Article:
At FGI, we continue to wonder why GPO has never said that they will avoid using “Digital Rights Management” (DRM) tools to authenticate government publications. DRM technologies, which are designed for use by the entertainment industry to protect content from copying, are (or should be) antithetical to open, freely available, reusable government information. A different way to authenticate a digital document is with a “cryptographic hash.”
[A] cryptographic hash algorithm is a highly complex math formula that can be used to create digital signatures and authenticate data to ensure it hasn’t been tampered with.
[NIST] is looking for “unclassified, publicly disclosed” algorithms that would be “royalty-free” and “capable of protecting sensitive government information well into the foreseeable future.”
— NIST announces competition for new cryptographic hash algorithm, by Ellen Messmer, Network World, 01/23/07
Such “digital signatures” (each one essentially a string of numbers) could even be included in library OPAC records along with a link to the algorithm so that any user could verify the authenticity of any document using open tools that run on any platform.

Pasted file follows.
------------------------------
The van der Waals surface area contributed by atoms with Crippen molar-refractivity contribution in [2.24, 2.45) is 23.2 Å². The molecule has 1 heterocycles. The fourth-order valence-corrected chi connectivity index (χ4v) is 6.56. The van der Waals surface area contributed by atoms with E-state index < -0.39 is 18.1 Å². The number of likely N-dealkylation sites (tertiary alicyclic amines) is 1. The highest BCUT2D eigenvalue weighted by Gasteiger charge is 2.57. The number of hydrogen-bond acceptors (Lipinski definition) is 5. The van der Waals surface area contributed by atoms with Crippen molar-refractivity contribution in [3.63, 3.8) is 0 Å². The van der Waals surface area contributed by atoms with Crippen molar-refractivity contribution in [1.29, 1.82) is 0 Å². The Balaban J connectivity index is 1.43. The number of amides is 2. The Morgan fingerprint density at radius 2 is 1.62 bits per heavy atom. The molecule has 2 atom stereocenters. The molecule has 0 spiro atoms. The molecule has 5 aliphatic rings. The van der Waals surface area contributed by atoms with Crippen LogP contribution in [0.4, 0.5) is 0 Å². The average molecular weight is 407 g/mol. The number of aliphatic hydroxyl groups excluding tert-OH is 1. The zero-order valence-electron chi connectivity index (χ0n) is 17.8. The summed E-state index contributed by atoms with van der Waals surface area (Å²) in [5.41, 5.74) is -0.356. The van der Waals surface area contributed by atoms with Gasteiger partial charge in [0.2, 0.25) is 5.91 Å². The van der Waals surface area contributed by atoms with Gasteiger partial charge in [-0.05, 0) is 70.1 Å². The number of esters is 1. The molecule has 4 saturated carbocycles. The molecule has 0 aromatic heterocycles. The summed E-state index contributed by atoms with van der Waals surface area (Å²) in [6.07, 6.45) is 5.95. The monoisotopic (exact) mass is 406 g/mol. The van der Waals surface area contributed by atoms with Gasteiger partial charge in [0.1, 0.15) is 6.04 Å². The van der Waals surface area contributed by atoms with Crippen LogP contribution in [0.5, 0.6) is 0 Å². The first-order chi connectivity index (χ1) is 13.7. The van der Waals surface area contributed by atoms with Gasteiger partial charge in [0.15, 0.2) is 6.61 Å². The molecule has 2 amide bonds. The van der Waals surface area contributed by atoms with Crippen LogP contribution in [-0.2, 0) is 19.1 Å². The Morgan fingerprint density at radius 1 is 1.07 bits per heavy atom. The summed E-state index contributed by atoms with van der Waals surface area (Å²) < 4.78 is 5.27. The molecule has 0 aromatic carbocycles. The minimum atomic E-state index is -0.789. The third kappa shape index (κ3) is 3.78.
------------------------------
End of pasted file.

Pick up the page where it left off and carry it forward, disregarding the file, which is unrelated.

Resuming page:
- NIST Wants Comments on Draft â€˜Hashâ€™ Requirements, NIST. January 23, 2007
- Announcing the Development of New Hash Algorithm(s) for the Revision of Federal Information Processing Standard (FIPS) 180â€“2, Secure Hash Standard. Notice and request for comments., DEPARTMENT OF COMMERCE, National Institute of Standards and Technology, [Docket No.: 061213336â€“6336â€“01] Federal Register Vol 72, no. 14, January 23, 2007, p. 2861.
See also: Draft requirements for new hashing standard open for comment, by William Jackson, GCN, 01/23/07
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